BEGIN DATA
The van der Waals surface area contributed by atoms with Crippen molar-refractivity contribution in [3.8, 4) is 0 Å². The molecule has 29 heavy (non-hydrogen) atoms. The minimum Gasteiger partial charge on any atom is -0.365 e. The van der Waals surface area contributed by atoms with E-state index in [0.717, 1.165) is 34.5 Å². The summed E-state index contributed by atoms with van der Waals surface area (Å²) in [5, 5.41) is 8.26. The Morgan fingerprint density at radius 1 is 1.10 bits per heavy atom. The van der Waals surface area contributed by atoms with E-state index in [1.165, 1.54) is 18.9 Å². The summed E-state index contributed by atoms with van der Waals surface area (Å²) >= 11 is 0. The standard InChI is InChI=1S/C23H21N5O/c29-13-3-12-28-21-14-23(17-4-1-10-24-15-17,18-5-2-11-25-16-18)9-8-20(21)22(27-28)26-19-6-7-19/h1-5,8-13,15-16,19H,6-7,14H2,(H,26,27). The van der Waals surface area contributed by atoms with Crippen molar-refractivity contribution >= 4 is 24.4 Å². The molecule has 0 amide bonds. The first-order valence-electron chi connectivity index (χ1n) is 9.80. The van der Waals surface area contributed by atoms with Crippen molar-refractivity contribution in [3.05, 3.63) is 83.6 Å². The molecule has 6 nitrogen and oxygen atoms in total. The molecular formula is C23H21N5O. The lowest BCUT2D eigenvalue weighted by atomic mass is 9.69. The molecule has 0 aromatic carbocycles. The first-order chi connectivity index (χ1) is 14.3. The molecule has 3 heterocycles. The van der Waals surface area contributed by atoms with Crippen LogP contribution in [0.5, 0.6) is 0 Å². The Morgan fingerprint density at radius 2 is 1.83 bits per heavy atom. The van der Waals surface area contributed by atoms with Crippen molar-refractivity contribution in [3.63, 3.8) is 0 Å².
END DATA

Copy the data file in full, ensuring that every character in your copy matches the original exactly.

The van der Waals surface area contributed by atoms with Crippen molar-refractivity contribution in [3.8, 4) is 0 Å². The molecule has 29 heavy (non-hydrogen) atoms. The minimum Gasteiger partial charge on any atom is -0.365 e. The van der Waals surface area contributed by atoms with E-state index in [0.717, 1.165) is 34.5 Å². The summed E-state index contributed by atoms with van der Waals surface area (Å²) in [5, 5.41) is 8.26. The Morgan fingerprint density at radius 1 is 1.10 bits per heavy atom. The van der Waals surface area contributed by atoms with E-state index in [1.165, 1.54) is 18.9 Å². The summed E-state index contributed by atoms with van der Waals surface area (Å²) >= 11 is 0. The standard InChI is InChI=1S/C23H21N5O/c29-13-3-12-28-21-14-23(17-4-1-10-24-15-17,18-5-2-11-25-16-18)9-8-20(21)22(27-28)26-19-6-7-19/h1-5,8-13,15-16,19H,6-7,14H2,(H,26,27). The van der Waals surface area contributed by atoms with Crippen molar-refractivity contribution >= 4 is 24.4 Å². The molecule has 0 amide bonds. The first-order valence-electron chi connectivity index (χ1n) is 9.80. The van der Waals surface area contributed by atoms with Crippen molar-refractivity contribution in [3.05, 3.63) is 83.6 Å². The molecule has 6 nitrogen and oxygen atoms in total. The molecular formula is C23H21N5O. The lowest BCUT2D eigenvalue weighted by atomic mass is 9.69. The molecule has 0 aromatic carbocycles. The first-order chi connectivity index (χ1) is 14.3. The molecule has 3 heterocycles. The van der Waals surface area contributed by atoms with Crippen LogP contribution in [0.5, 0.6) is 0 Å². The Morgan fingerprint density at radius 2 is 1.83 bits per heavy atom. The van der Waals surface area contributed by atoms with Crippen molar-refractivity contribution in [3.63, 3.8) is 0 Å².